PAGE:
The group from Brooklyn was met with warm embraces from the D.C. crew. Many recognized each other by name but had never had the chance to meet in person. Others, who spend more time traveling between the 13 Huge locations or had previously worked in other offices, greeted old friends and introduced themselves to new ones.
After everyone settled in, a group walked over to a massive warehouse next door to the agency where No Kings Collective, a creative agency run by Brandon Hill and Peter Chang, was housing a dozen 24-foot parachutes designed and painted by female artists. The Huge team walked around the space in awe, taking in the designs and discussing whether they would be able to help carry one of the parachutes the following day. (Each parachute required nearly 20 people to carry it.)
Seeing these massive, freshly painted parachutes with empowering images and slogans (one featured a pair of lips with the phrase “Don’t tell me to smile”), had the team feeling inspired as they gathered around a communal table at the agency for pizza, wine and beer.
Discussing the rapidly approaching march, some expressed concerns over whether it would be safe, after incidents of violence had been reported in D.C. on inauguration day. Others discussed which signs they would carry the next day.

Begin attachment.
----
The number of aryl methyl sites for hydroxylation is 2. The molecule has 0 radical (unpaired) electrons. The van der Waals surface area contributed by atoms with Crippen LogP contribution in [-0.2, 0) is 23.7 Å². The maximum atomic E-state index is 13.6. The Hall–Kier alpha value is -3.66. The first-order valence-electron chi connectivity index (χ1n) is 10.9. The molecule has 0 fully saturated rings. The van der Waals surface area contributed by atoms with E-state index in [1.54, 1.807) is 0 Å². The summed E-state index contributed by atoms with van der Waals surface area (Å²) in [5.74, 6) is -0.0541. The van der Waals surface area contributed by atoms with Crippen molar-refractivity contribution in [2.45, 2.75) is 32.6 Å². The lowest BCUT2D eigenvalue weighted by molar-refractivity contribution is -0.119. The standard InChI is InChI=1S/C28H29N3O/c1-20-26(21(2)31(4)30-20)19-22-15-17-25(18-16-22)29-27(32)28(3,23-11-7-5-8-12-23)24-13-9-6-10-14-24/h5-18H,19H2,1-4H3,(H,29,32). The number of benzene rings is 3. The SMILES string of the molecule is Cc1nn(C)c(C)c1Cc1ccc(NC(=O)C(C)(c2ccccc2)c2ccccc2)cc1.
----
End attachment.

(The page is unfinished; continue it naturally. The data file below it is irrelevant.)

To help make sign selection easier, a Brooklyn staffer created five different posters to choose from, each a different color with a different slogan written in signature Huge font. Slogans included “Yes, we will,” “My rights are not wrong” and “Ufck Tronald Dump.” Those signs would later make for an excellent way to find other team members in the massive sea of protestors. With the team laser-focused on the march and its potential impact, there were few discussions of work issues. They were co-workers, but on this Friday night, they were compatriots.
After dinner, with the team growing restless for the next day, a group set up some of the camping cots shipped in for guests to sleep on at the agency.
Everyone was antsy and needed something to do. Sleep seemed impossible, so the team stayed up a few more hours, gathered around the communal table and reflected on how appreciative they were to work for a company that supported their passions and concerns so greatly.
“When where you work understands that at the core you’re just a person with your own opinions, morals and values, and they appreciate that stuff, it makes you better at your job,” Aldhahi said.
Marching on Washington